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Indianapolis Colts Top 10 Draft Busts And Successes In Franchise History: Trev Alberts

Jul 1994: Linebacker Trev Alberts of the Indianapolis Colts stretches during training camp. Mandatory Credit: Gary Mook /Allsport
Jul 1994: Linebacker Trev Alberts of the Indianapolis Colts stretches during training camp. Mandatory Credit: Gary Mook /Allsport

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We're now down to the top bottom two draft choices in Indianapolis Colts history. This is the absolute bottom of the barrel, folks. One could argue that these two picks so severely damaged our franchise that it took a draft selection like Peyton Manning to pull us up from the bowels of hell.

At No. 2, we have a name ESPN's Mel Kiper surely remembers.

Colts Draft Bust No. 2: Who The Hell Is Trev Alberts, Anyway?

In 1994, after yet another dismal season, the football operations tasks were taken away from Jim Irsay and given to Bill Tobin. For those of you who weren't Colts fans pre-Bill Polian, you might hear Tobin's name pop up a bit more this year. Two men he drafted are headed to the Pro Footblal Hall of Fame in 2011: Richard Dent in the 8th Round of the 1983 draft for the Bears and Marshall Faulk in the 1st round of the 1994 draft for the Colts.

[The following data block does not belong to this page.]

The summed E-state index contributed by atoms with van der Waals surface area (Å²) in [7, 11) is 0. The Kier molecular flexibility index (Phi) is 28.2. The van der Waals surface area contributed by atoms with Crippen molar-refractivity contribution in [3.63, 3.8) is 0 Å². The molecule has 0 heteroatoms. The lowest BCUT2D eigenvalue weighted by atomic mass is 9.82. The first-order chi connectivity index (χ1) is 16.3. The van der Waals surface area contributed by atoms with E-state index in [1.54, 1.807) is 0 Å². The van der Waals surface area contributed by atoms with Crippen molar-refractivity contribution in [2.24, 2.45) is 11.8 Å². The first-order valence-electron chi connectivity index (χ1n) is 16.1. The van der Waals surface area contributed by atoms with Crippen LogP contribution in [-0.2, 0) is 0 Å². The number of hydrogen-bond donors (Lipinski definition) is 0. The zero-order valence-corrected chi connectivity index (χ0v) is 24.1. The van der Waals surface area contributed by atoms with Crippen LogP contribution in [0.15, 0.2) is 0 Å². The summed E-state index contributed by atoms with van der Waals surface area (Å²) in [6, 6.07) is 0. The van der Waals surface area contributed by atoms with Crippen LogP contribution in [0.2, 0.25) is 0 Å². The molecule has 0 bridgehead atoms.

But, most people know ole Bill Tobin not for his prowess as a football personnel man. They know him as the guy who went on ESPN and absolutely trashed draft guru Mel Kiper during and after the 1994 NFL Draft.

Why did Tobin trash Kiper? Because Kiper was critical of Tobin selecting Nebraska linebacker Trev Alberts with the 5th overall pick in that year's draft

If you look up the word 'quitter,' you'll see a picture of Trev Alberts. The guy seems to have made a living quitting on things. But before he started making headlines for running away from his contracted responsibilities, Alberts was a pretty darn good linebacker for Tom Osborne at Nebraska in the early 1990s.

In 1993, Alberts recorded 15 sacks, 21 tackles for a loss, and 38 hurries on his way to collecting the Dick Butkus award for outstanding collegiate linebacker. In the national championship game against Florida State at the Orange Bowl, Alberts played with a cast on his hand. Though the Cornhuskers lost, Alberts had three sacks on Seminoles quarterback Charlie Ward in that game.

In April 1994, the Colts and Bill Tobin had the second and fifth overall selections in the draft. Just like with the 1992 NFL Draft, this was a chance for Indianapolis to start over again. Longtime malcontents like Eric Dickerson and Jeff George had been jettisoned, and a new era of personnel decision-making was re-making the Colts. Free agents like quarterback Jim Harbaugh and defensive end Tony Bennett were being added to the team, and with the second overall pick, Tobin drafted future Hall of Famer Marshall Faulk.